Flight Training

The goal of the basic flight lessons is to teach students how to guide the aircraft and feel relaxed and confident enough so that they can move on to more advanced control of the aircraft. Students are introduced to flight planning and judgement skills. To accomplish this effectively the instructor must be quite explicit as to where the students should look and how they should apply the basic technique. They must get the most ‘correct’ experience about how we fly the plane. It is often necessary at this stage to leave out a great deal about how the airplane works. Airflow over the surfaces is often less important than the experience that if we move the stick to the right, the right wing goes down as evidenced by our view of the world tilting relative to the horizon. At the end of this stage the student should be able to:

1. Understand and use the flight controls related to the ailerons, elevator, and rudder.

2. Perform lookout and flight monitoring skills necessary to perform basic turns.

3. Execute well co-ordinated turns at bank angles up to 30 degrees in both normal and slow flight regimes and be able to link turns.

4. Maintain level flight (non-turning flight).

5. Understand the symptoms of slow flight, and be able to initiate and recover from gentle stalls started from a level-flight attitude.

6. Demonstrate the secondary effects of the rudder.

7. Understand the nature of the sub-gravity sensations, be reasonably comfortable with them, and be able to recover to normal flight effectively.

8. Execute basic thermalling techniques.

9. Understand how to control the glidepath using an aiming point.

If there is any one part of the flight-training curriculum that lends itself to more standardized lesson plans it is this stage. If we limit our goals to these skills, ones that are all essentially closed in nature, occurring in-flight, with reference largely to the horizon. The only challenges at this stage would be related to poor visibility or turbulence. Of course there is a certain amount of non-control knowledge at this stage as well. By the end of this stage the student should have a good grasp of:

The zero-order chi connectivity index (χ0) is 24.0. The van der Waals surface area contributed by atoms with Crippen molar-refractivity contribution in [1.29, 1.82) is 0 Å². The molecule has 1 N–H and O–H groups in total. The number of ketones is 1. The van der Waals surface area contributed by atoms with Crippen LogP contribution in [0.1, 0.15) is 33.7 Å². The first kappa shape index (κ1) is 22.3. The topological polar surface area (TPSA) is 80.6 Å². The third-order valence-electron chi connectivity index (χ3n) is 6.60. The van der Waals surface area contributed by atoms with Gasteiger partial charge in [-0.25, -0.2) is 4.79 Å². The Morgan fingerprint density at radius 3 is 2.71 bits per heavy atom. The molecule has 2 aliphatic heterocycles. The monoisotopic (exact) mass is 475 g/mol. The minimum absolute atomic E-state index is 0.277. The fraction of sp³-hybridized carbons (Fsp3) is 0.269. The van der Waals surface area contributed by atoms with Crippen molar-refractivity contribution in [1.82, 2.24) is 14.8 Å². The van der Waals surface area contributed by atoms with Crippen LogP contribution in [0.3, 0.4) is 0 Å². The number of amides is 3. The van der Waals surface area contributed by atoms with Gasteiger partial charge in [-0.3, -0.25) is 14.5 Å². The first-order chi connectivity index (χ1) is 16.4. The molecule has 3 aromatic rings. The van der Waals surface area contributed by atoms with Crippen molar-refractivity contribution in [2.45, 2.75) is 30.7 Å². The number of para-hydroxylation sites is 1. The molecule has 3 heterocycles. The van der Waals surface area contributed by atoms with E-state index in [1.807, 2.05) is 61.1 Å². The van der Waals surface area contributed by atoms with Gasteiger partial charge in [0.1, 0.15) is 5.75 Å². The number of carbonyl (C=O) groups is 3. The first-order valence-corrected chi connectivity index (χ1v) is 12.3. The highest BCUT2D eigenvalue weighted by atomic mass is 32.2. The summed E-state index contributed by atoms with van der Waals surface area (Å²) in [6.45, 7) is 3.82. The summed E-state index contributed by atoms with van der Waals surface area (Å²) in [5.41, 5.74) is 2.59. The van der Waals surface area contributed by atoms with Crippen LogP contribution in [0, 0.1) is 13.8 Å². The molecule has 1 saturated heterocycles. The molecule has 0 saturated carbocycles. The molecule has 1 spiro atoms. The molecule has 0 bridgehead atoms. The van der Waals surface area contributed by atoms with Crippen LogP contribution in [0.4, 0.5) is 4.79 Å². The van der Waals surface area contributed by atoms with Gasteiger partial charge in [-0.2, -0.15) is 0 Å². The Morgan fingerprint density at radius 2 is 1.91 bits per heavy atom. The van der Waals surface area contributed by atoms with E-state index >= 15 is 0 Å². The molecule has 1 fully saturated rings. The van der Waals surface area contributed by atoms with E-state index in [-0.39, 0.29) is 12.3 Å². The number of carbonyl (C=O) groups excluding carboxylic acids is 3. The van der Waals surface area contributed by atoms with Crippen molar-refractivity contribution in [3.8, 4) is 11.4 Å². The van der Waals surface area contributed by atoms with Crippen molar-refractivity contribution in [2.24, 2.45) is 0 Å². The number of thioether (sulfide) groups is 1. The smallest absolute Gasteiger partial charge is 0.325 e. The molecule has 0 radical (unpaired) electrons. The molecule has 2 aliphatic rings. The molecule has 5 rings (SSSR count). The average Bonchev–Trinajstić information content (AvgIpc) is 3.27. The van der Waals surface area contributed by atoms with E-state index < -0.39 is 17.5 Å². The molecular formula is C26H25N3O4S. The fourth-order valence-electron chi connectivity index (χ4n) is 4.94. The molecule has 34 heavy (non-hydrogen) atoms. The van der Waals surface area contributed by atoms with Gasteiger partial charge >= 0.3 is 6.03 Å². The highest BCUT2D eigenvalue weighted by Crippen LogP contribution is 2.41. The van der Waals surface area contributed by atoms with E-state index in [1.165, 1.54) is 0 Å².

1. Basic terminology.

2. Basic aerodynamic concepts, including the theory and symptoms of the stall.

3. Aircraft ground handling, movement, and securing.

4. Pre-flight aircraft inspections.

5. Basic flight-line operations.

6. Minimum administrative requirements (permits, logging etc.)

At the intermediate stage students gain all of the fundamental skills to complete the control and monitoring aspects of their flight training. At the end of this stage they should be able to takeoff and land the aircraft, fly the aerotow, perform most flight manoeuvres with a minimum of demonstration, complete all checks, and fly the circuit. The intermediate skills are as follows:

1. Intermediate Turns

2. Takeoff

3. Landing

4. Aerotow

5. Use Spoilers/flaps to Control Landing Glide Path (Aiming Point).

6. Crabs

7. Sideslip

8. Stalls in Turns and Wing Drop Stall

9. Incipient Spin

10. Steep Turns

11. Plan Standard Circuits

12. High Level Rope Breaks

13. Intermediate Thermalling

The background knowledge relates to:

1. The circuit and judging the effects of wind speed and direction to the ground path of the aircraft in the circuit and during landing.

2. Aerotow and/or Winch launch signals and procedures.

3. Spin theory, characteristics, and recovery.

4. Introduction to emergency procedures.

The advanced student must be able to exercise control and monitoring skills competently. Very few new flight skills are introduced at this stage, with the emphasis shifting towards the situational and option skills. The control exercises are things such as slipping turns, spoiler-less landings, recovery from unusual attitudes, and full spins. Both normal and emergency situations are introduced to students and require them to assume responsibility for a safe utcome. Flight plans follow the same basic sequence as at the other stages although there is a greater likelihood that they may be interrupted by some situational lesson.

Advanced flight skills include:

1. Crosswind Takeoff/Landings

2. Slipping turns

3. Spiral Dives

4. Full Spins

5. Box the Propwash

6. Slack Rope on Aerotow

7. Flight in High Winds

8. Alternate Runway Selection, Simulated Off-Field Landing

9. No Wing-Runner Takeoff

10. Precision Landing

11. Downwind Landing

12. Low-Level Rope Break

13. Unusual Attitudes

14. Wingovers, Flight At .75Vne

15. Advanced Thermalling, Gaggle Flying

16. Flight Without Instruments (Partial panel)

17. Judging glider performance under various conditions of headwind and tailwind and with reference to the location of the airport.

The background information focuses more on judgement skills. They should have a firm grasp of:

1. Off-field landing procedures.

2. Flight crew responsibilities, rules of the air.

3. Air regulations.

4. Basic radio procedures.